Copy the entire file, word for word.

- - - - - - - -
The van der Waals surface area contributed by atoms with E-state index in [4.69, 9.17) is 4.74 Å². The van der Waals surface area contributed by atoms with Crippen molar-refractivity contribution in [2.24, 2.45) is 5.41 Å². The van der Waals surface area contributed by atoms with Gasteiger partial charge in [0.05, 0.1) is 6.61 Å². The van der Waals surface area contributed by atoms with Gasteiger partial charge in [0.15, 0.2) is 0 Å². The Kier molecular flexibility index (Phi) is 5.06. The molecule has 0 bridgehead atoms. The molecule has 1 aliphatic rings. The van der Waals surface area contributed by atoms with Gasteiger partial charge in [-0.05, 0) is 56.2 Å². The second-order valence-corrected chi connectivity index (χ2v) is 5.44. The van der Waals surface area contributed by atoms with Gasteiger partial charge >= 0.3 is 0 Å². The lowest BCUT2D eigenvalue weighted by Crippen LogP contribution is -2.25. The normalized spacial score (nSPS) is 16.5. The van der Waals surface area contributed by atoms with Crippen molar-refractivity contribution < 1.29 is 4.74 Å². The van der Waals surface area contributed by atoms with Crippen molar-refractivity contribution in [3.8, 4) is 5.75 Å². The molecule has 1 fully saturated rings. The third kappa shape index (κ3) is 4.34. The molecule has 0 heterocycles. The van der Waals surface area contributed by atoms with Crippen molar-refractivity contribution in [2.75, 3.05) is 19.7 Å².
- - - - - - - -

The van der Waals surface area contributed by atoms with E-state index in [4.69, 9.17) is 4.74 Å². The van der Waals surface area contributed by atoms with Crippen molar-refractivity contribution in [2.24, 2.45) is 5.41 Å². The van der Waals surface area contributed by atoms with Gasteiger partial charge in [0.05, 0.1) is 6.61 Å². The van der Waals surface area contributed by atoms with Gasteiger partial charge in [0.15, 0.2) is 0 Å². The Kier molecular flexibility index (Phi) is 5.06. The molecule has 0 bridgehead atoms. The molecule has 1 aliphatic rings. The van der Waals surface area contributed by atoms with Gasteiger partial charge in [-0.05, 0) is 56.2 Å². The second-order valence-corrected chi connectivity index (χ2v) is 5.44. The van der Waals surface area contributed by atoms with Gasteiger partial charge >= 0.3 is 0 Å². The lowest BCUT2D eigenvalue weighted by Crippen LogP contribution is -2.25. The normalized spacial score (nSPS) is 16.5. The van der Waals surface area contributed by atoms with Crippen molar-refractivity contribution < 1.29 is 4.74 Å². The van der Waals surface area contributed by atoms with Crippen molar-refractivity contribution in [3.8, 4) is 5.75 Å². The molecule has 1 fully saturated rings. The third kappa shape index (κ3) is 4.34. The molecule has 0 heterocycles. The van der Waals surface area contributed by atoms with Crippen molar-refractivity contribution in [2.75, 3.05) is 19.7 Å².